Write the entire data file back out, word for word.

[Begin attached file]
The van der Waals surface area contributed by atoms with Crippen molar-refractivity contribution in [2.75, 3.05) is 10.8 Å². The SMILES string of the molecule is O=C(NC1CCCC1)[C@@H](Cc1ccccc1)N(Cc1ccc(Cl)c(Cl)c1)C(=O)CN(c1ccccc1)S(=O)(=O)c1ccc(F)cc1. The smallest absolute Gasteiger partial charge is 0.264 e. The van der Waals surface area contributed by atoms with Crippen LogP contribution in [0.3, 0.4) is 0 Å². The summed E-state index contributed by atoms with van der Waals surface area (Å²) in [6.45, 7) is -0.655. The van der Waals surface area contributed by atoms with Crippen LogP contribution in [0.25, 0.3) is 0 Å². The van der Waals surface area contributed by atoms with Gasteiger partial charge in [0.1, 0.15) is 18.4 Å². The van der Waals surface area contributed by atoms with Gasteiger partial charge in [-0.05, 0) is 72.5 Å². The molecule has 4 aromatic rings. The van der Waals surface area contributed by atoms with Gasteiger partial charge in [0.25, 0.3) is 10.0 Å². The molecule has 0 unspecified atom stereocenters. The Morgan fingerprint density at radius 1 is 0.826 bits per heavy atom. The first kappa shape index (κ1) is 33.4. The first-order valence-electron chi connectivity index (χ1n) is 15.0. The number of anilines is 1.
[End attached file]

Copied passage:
The van der Waals surface area contributed by atoms with Crippen molar-refractivity contribution in [2.75, 3.05) is 10.8 Å². The SMILES string of the molecule is O=C(NC1CCCC1)[C@@H](Cc1ccccc1)N(Cc1ccc(Cl)c(Cl)c1)C(=O)CN(c1ccccc1)S(=O)(=O)c1ccc(F)cc1. The smallest absolute Gasteiger partial charge is 0.264 e. The van der Waals surface area contributed by atoms with Crippen LogP contribution in [0.3, 0.4) is 0 Å². The summed E-state index contributed by atoms with van der Waals surface area (Å²) in [6.45, 7) is -0.655. The van der Waals surface area contributed by atoms with Crippen LogP contribution in [0.25, 0.3) is 0 Å². The van der Waals surface area contributed by atoms with Gasteiger partial charge in [0.1, 0.15) is 18.4 Å². The van der Waals surface area contributed by atoms with Gasteiger partial charge in [-0.05, 0) is 72.5 Å². The molecule has 4 aromatic rings. The van der Waals surface area contributed by atoms with Gasteiger partial charge in [0.25, 0.3) is 10.0 Å². The molecule has 0 unspecified atom stereocenters. The Morgan fingerprint density at radius 1 is 0.826 bits per heavy atom. The first kappa shape index (κ1) is 33.4. The first-order valence-electron chi connectivity index (χ1n) is 15.0. The number of anilines is 1.